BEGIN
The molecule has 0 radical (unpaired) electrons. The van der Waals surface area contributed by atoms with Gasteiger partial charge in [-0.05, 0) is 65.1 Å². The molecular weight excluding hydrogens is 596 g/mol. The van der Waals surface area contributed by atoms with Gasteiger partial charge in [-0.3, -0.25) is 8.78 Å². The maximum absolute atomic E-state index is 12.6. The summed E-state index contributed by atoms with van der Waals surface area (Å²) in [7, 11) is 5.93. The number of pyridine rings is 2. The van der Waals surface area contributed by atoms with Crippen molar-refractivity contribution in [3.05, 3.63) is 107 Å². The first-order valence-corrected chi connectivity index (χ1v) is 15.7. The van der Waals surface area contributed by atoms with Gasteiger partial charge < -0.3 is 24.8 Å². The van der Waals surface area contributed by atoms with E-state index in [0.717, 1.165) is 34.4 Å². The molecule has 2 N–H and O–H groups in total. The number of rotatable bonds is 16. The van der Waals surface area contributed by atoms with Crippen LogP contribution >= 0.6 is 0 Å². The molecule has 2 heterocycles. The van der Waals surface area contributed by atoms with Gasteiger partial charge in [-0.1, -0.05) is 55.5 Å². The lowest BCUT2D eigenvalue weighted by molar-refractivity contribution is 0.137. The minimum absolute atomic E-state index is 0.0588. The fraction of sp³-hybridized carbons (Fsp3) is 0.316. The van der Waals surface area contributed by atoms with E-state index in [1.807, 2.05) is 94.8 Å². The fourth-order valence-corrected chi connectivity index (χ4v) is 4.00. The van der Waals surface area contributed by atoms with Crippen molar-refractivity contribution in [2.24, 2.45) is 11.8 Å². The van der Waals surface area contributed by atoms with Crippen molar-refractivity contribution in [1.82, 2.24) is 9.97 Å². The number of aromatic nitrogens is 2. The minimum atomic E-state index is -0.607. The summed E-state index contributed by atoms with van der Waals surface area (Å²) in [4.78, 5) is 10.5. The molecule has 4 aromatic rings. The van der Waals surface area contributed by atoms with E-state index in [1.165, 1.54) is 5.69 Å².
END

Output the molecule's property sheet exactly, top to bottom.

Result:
The molecule has 0 radical (unpaired) electrons. The van der Waals surface area contributed by atoms with Gasteiger partial charge in [-0.05, 0) is 65.1 Å². The molecular weight excluding hydrogens is 596 g/mol. The van der Waals surface area contributed by atoms with Gasteiger partial charge in [-0.3, -0.25) is 8.78 Å². The maximum absolute atomic E-state index is 12.6. The summed E-state index contributed by atoms with van der Waals surface area (Å²) in [7, 11) is 5.93. The number of pyridine rings is 2. The van der Waals surface area contributed by atoms with Crippen molar-refractivity contribution in [3.05, 3.63) is 107 Å². The first-order valence-corrected chi connectivity index (χ1v) is 15.7. The van der Waals surface area contributed by atoms with Gasteiger partial charge < -0.3 is 24.8 Å². The van der Waals surface area contributed by atoms with E-state index in [0.717, 1.165) is 34.4 Å². The molecule has 2 N–H and O–H groups in total. The number of rotatable bonds is 16. The van der Waals surface area contributed by atoms with Crippen LogP contribution >= 0.6 is 0 Å². The molecule has 2 heterocycles. The van der Waals surface area contributed by atoms with Gasteiger partial charge in [-0.1, -0.05) is 55.5 Å². The lowest BCUT2D eigenvalue weighted by molar-refractivity contribution is 0.137. The minimum absolute atomic E-state index is 0.0588. The fraction of sp³-hybridized carbons (Fsp3) is 0.316. The van der Waals surface area contributed by atoms with E-state index in [1.807, 2.05) is 94.8 Å². The fourth-order valence-corrected chi connectivity index (χ4v) is 4.00. The van der Waals surface area contributed by atoms with Crippen molar-refractivity contribution in [2.24, 2.45) is 11.8 Å². The van der Waals surface area contributed by atoms with Crippen molar-refractivity contribution in [1.82, 2.24) is 9.97 Å². The number of aromatic nitrogens is 2. The minimum atomic E-state index is -0.607. The summed E-state index contributed by atoms with van der Waals surface area (Å²) in [4.78, 5) is 10.5. The molecule has 4 aromatic rings. The van der Waals surface area contributed by atoms with E-state index in [1.165, 1.54) is 5.69 Å².